Questions about the nature of cultural criticism
Q: Is there a need for a "cultural review" site?
A: Thinking creatures naturally form opinions on the things that
go on around them. In this day and age, people are bombarded with
cultural artifacts of varying degrees: from marketing to pop albums
to television shows to the cinema. Considering that the natural
response of a thinking creature is to observe these things, take
note of them, and comment on them, it seems only natural to want
to share the opinions there formed with others.
Q: Isn't that egotistical?
A: It does take a degree of self-assuredness to assume that others
would want to read your opinions. So, in that sense, yes this
is an egotistical activity. On the other hand, each human already
does the same thing on some scale: you might mention to your co-workers
that you like a particular TV show, or enjoy an album. Thus, you
spread your own opinions around. That is not egotistical, it is
natural. Also, you must remember that there is so much Cultural
Content out there that it can sometimes be overwhelming. What
is needed is a filter, something to sort the quality from the
garbage. That is the ultimate goal of this site: to provide a
sort of filter.
Q: But there are already plenty of filters on the internet, in
newspapers, and on TV. Do we need another one?
A: I think the answer to this is yes. Since each human has his
own set of prejudices and predilictions, it is necessary to have
a wide range of filters, so that each person can find a filter
that, more or less, agrees with them. I am sure that each reader
knows which film critics in their local paper to listen to, and
which ones to ignore. A plurality of critics gives each of you
the chance to find one more in tune with your own likes. And lets
face it, a critic whose stated opinions only align with yours
sometimes is of little use.
Q: So i am looking for a critic that agrees with me?
A: Not necessarily. If you find a critic who you ALWAYS disagree
with, then that critic has value to you. All you need to do is
to follow the opposite of what that critic recommends.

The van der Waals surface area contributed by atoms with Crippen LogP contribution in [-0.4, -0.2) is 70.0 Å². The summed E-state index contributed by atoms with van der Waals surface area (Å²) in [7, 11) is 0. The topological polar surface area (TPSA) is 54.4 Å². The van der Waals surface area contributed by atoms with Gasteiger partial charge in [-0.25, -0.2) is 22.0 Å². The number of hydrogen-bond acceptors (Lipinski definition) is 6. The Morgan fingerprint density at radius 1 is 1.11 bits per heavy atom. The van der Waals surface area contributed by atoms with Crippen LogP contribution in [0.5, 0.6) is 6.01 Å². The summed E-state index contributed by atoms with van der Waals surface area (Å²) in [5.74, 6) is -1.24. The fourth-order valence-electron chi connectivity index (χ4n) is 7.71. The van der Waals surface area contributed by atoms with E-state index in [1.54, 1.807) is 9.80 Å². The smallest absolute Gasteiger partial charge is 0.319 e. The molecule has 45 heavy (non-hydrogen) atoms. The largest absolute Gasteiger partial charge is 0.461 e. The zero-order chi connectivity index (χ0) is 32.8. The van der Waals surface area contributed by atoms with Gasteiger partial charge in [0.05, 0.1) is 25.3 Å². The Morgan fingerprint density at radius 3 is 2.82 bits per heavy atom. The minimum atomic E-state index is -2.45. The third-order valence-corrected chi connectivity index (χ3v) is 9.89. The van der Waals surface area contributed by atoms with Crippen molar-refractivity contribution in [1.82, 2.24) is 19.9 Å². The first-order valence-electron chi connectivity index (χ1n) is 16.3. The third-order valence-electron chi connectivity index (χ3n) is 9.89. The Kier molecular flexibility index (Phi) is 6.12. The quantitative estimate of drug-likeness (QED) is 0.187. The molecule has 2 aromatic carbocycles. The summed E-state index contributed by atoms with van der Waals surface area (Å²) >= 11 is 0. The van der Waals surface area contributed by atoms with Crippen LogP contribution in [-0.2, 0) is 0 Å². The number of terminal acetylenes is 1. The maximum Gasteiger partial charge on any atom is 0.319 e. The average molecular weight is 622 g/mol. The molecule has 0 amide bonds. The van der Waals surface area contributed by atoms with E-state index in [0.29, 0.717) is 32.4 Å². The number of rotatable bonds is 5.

Q: I see. So i am looking for some critic whose opinions i can
trust, be they agreement or disagreement.
A: Exactly. What is needed is reliability. You need to read a lot
of criticism to find the people who you agree with.
Q: That brings us back to the question of ego. Doesn't each critic
need to ask himself, "Will anyone agree with me, or am i
just out there in left field?"?
A: Yes, each critic does need to ask that question. And i think
the answer is always, given the sheer bulk of humanity crowding
the planet, there is sure to be someone who is on the same wavelength
Q: Don't the Situationists say that "criticism is seond
degree spectacle"? Aren't you merely doing this in order
to make a fuss, without actually creating anything yourself?
A: Situationists say lots of things. Fortunately for us, they
don't really believe in the validity of copyright laws, meaning
i can quote them at my liesure. On the site Bureau
of Public Secrets a Situationist known as Chatel says:
"Art criticism is a second-degree spectacle. The critic
is someone who makes a spectacle out of his very condition as
a spectator - a specialized and therefore ideal spectator, expressing
his ideas and feelings about a work in which he does not really
This is something of which we here at EvilSponge.org are painfully
aware. In one sense, the act of criticism is the act of a creature who is otherwise unsuccessful at creation. However, what are
you going to do?